EDGEWATER — Work to rebuild the Red Line on the Far North Side will begin next month, when crews will start tearing down the existing train tracks and four “L” stations in Uptown and Edgewater.
The CTA is launching the first of two construction phases of the $2.1 billion Red and Purple Modernization Project on May 16, which will result in completely rebuilt Red and Purple line tracks and modern, fully accessible stations at Lawrence, Argyle, Berwyn and Bryn Mawr.
But before the improvements can be made, the century-old rail lines and stations must be removed.
Crews will begin the demolition work on the project’s northern end at Ardmore Avenue and work south, CTA spokeswoman Tammy Chase said. The construction zone spans from Ardmore Avenue to Leland Avenue.
The Lawrence, Argyle, Berwyn and Bryn Mawr stations will close May 16. Temporary stations at Argyle and Bryn Mawr will open that day, according to the CTA.
Crews will also demolish the northbound Red and Purple line tracks between Lawrence and Bryn Mawr. That will include the demolition of 1.5 miles of embankment wall and 11 bridges that span east-west streets in Uptown and Edgewater.
To aid in the work, CTA’s contractor will install access ramps along the work site to allow the transfer of equipment and materials from street to track level.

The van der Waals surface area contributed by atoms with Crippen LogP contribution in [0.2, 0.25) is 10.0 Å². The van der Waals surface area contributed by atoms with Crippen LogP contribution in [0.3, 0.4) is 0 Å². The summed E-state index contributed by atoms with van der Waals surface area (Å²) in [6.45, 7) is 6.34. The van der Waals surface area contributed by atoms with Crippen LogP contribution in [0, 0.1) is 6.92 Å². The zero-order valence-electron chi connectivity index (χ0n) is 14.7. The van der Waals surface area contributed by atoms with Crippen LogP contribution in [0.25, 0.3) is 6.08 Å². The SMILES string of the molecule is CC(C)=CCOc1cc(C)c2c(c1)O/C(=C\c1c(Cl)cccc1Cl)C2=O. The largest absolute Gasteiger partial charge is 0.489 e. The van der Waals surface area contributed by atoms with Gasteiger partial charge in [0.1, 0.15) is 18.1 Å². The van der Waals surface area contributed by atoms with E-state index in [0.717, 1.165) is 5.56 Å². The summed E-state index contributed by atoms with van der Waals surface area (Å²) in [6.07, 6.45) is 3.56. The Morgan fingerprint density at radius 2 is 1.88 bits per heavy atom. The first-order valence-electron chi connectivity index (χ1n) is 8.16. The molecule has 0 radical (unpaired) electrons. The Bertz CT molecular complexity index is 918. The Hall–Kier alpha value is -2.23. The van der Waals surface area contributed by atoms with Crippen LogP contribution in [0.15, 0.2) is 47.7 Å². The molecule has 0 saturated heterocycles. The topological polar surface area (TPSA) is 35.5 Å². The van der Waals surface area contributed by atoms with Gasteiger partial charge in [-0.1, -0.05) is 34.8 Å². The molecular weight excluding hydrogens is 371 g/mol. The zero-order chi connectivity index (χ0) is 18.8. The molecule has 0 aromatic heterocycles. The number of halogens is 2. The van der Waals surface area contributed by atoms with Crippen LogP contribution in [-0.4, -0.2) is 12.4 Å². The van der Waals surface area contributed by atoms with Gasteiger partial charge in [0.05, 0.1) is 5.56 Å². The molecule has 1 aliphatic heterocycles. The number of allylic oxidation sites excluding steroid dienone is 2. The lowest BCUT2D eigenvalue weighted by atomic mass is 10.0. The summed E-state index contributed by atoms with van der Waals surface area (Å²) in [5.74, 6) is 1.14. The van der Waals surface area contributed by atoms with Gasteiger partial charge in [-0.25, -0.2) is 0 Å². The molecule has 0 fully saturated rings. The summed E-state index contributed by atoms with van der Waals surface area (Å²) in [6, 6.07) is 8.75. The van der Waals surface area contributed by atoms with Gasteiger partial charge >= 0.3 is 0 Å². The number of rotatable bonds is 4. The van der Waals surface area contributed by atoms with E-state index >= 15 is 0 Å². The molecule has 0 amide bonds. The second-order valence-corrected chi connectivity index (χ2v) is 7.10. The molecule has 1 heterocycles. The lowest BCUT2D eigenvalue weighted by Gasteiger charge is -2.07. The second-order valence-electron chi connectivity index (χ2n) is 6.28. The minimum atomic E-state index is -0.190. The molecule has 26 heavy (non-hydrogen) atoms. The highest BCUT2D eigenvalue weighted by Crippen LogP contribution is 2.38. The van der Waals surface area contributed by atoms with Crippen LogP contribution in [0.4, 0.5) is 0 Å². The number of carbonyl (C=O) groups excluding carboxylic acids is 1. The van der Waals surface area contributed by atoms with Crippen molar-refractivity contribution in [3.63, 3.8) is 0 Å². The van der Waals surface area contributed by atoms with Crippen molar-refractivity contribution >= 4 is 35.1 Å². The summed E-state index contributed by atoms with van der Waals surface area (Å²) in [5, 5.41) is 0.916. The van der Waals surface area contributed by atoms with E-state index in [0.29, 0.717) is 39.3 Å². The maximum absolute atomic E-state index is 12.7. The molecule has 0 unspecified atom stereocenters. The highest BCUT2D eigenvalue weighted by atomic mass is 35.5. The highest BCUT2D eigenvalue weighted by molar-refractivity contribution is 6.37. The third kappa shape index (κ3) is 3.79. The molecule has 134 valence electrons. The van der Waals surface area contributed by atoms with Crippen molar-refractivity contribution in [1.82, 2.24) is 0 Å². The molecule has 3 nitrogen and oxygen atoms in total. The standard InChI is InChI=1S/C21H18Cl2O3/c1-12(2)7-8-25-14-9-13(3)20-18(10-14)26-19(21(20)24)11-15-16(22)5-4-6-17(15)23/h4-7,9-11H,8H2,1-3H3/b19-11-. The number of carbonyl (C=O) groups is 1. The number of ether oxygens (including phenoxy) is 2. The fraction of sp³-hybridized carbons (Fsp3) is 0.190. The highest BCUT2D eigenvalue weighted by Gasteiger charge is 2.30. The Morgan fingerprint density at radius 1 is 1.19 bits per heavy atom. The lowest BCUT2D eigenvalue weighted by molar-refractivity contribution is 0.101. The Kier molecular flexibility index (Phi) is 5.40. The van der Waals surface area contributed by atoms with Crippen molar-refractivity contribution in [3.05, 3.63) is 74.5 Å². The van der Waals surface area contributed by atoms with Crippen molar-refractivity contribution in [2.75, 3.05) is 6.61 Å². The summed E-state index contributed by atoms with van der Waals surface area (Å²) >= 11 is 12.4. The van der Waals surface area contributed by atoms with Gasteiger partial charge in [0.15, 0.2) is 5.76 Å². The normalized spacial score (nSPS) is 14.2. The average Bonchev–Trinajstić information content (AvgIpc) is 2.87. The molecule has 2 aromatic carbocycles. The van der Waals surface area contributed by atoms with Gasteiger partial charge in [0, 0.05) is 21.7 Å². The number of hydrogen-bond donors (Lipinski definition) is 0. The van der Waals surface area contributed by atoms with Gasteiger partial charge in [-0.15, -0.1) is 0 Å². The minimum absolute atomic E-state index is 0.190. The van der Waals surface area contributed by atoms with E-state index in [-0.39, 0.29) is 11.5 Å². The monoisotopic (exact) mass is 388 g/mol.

The train tracks and infrastructure must be built before the stations can be replaced. The tracks and rail bridges will be assembled via an overhead crane system that will install concrete bridge segments that were manufactured off-site, according to the CTA. Using prefabricated materials cuts down on the construction work done on the site.
Red and Purple line trains will run continuously through the work. While the easternmost (northbound) tracks are demolished and reconstructed, trains will operate on the two westernmost (southbound) tracks. The Argyle and Bryn Mawr temporary stations will stay open for the duration of the work, according to the CTA.
Demolition and the rebuilding of the eastern portion of the tracks is scheduled to wrap up in late 2022, according to the CTA.
From there, work on the western portion of the tracks will commence. This second stage of work will include the construction of the four new stations, which are slated to be opened in 2024.
Crews for the CTA are also making progress on the Red-Purple bypass in Lakeview, which will give the Brown Line a dedicated flyover track to alleviate rail congestion.
The work will cause disruptions for businesses and residents near the Red Line, with numerous streets and alleys likely to have restricted access for prolonged periods. To help ease the pain to the local business community, the CTA rolled out a program to get neighbors to support impacted businesses.
The CTA will host station-specific community meetings to brief neighbors on how construction will progress, Chase said.
CTA officials unveiled the designs for the four Red Line stations in January. New stations will be larger than the existing ones with wider platforms, more lighting and better sight lines, and they will include elevators and escalators.
“Finally, we will start the work that’s needed to bring customers brand-new, modern stations,” Chase said. “It’s very exciting.”
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